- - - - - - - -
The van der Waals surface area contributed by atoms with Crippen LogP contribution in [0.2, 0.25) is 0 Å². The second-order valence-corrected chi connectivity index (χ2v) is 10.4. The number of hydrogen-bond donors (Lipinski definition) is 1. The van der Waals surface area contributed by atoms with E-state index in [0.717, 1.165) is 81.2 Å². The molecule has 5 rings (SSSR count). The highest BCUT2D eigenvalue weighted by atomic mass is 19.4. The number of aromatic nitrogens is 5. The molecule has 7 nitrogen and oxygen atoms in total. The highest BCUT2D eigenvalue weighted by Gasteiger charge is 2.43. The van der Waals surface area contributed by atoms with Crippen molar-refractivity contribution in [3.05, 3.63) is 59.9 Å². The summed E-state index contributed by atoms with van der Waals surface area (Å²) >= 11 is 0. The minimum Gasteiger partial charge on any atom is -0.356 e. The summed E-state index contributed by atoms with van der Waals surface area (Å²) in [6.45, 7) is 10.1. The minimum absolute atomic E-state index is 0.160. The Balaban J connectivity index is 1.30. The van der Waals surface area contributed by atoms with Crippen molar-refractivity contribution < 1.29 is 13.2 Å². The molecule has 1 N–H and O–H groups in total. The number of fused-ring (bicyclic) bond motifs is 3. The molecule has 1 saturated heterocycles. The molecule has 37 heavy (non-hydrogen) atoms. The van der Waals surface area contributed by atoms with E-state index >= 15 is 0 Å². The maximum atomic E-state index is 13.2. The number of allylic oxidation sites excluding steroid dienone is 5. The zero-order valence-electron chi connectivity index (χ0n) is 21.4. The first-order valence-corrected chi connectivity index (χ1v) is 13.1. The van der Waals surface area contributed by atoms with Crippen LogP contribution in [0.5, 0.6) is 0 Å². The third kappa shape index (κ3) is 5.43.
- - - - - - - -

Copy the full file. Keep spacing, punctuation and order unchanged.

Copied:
The van der Waals surface area contributed by atoms with Crippen LogP contribution in [0.2, 0.25) is 0 Å². The second-order valence-corrected chi connectivity index (χ2v) is 10.4. The number of hydrogen-bond donors (Lipinski definition) is 1. The van der Waals surface area contributed by atoms with E-state index in [0.717, 1.165) is 81.2 Å². The molecule has 5 rings (SSSR count). The highest BCUT2D eigenvalue weighted by atomic mass is 19.4. The number of aromatic nitrogens is 5. The molecule has 7 nitrogen and oxygen atoms in total. The highest BCUT2D eigenvalue weighted by Gasteiger charge is 2.43. The van der Waals surface area contributed by atoms with Crippen molar-refractivity contribution in [3.05, 3.63) is 59.9 Å². The summed E-state index contributed by atoms with van der Waals surface area (Å²) >= 11 is 0. The minimum Gasteiger partial charge on any atom is -0.356 e. The summed E-state index contributed by atoms with van der Waals surface area (Å²) in [6.45, 7) is 10.1. The minimum absolute atomic E-state index is 0.160. The Balaban J connectivity index is 1.30. The van der Waals surface area contributed by atoms with Crippen molar-refractivity contribution < 1.29 is 13.2 Å². The molecule has 1 N–H and O–H groups in total. The number of fused-ring (bicyclic) bond motifs is 3. The molecule has 1 saturated heterocycles. The molecule has 37 heavy (non-hydrogen) atoms. The van der Waals surface area contributed by atoms with E-state index >= 15 is 0 Å². The maximum atomic E-state index is 13.2. The number of allylic oxidation sites excluding steroid dienone is 5. The zero-order valence-electron chi connectivity index (χ0n) is 21.4. The first-order valence-corrected chi connectivity index (χ1v) is 13.1. The van der Waals surface area contributed by atoms with Crippen LogP contribution in [0.5, 0.6) is 0 Å². The third kappa shape index (κ3) is 5.43.